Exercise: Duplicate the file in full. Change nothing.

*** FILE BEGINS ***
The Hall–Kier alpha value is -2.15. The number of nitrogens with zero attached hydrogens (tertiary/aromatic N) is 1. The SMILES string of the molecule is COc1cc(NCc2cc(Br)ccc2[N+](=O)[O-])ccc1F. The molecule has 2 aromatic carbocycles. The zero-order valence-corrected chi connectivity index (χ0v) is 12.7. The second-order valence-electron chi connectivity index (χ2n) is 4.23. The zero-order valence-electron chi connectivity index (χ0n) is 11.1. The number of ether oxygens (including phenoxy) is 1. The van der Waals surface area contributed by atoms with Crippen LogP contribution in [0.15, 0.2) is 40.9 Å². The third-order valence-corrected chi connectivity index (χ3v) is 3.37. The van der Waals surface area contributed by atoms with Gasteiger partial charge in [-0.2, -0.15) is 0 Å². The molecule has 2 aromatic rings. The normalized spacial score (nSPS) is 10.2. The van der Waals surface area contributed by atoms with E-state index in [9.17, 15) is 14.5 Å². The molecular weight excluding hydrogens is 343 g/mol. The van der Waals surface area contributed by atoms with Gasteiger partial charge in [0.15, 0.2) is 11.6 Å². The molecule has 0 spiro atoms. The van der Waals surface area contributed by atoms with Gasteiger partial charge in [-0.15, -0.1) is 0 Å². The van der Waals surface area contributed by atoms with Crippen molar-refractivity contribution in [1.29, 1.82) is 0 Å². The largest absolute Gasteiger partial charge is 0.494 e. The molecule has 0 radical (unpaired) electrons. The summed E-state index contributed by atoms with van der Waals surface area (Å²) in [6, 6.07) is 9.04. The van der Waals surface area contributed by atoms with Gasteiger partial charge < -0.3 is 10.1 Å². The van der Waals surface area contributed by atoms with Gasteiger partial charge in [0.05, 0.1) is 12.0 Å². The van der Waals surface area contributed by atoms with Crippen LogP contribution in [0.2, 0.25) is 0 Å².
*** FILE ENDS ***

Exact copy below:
The Hall–Kier alpha value is -2.15. The number of nitrogens with zero attached hydrogens (tertiary/aromatic N) is 1. The SMILES string of the molecule is COc1cc(NCc2cc(Br)ccc2[N+](=O)[O-])ccc1F. The molecule has 2 aromatic carbocycles. The zero-order valence-corrected chi connectivity index (χ0v) is 12.7. The second-order valence-electron chi connectivity index (χ2n) is 4.23. The zero-order valence-electron chi connectivity index (χ0n) is 11.1. The number of ether oxygens (including phenoxy) is 1. The van der Waals surface area contributed by atoms with Crippen LogP contribution in [0.15, 0.2) is 40.9 Å². The third-order valence-corrected chi connectivity index (χ3v) is 3.37. The van der Waals surface area contributed by atoms with Gasteiger partial charge in [-0.2, -0.15) is 0 Å². The molecule has 2 aromatic rings. The normalized spacial score (nSPS) is 10.2. The van der Waals surface area contributed by atoms with E-state index in [9.17, 15) is 14.5 Å². The molecular weight excluding hydrogens is 343 g/mol. The van der Waals surface area contributed by atoms with Gasteiger partial charge in [0.15, 0.2) is 11.6 Å². The molecule has 0 spiro atoms. The van der Waals surface area contributed by atoms with Gasteiger partial charge in [-0.15, -0.1) is 0 Å². The van der Waals surface area contributed by atoms with Crippen molar-refractivity contribution in [1.29, 1.82) is 0 Å². The largest absolute Gasteiger partial charge is 0.494 e. The molecule has 0 radical (unpaired) electrons. The summed E-state index contributed by atoms with van der Waals surface area (Å²) in [6, 6.07) is 9.04. The van der Waals surface area contributed by atoms with Gasteiger partial charge < -0.3 is 10.1 Å². The van der Waals surface area contributed by atoms with Gasteiger partial charge in [0.05, 0.1) is 12.0 Å². The van der Waals surface area contributed by atoms with Crippen LogP contribution in [0.2, 0.25) is 0 Å².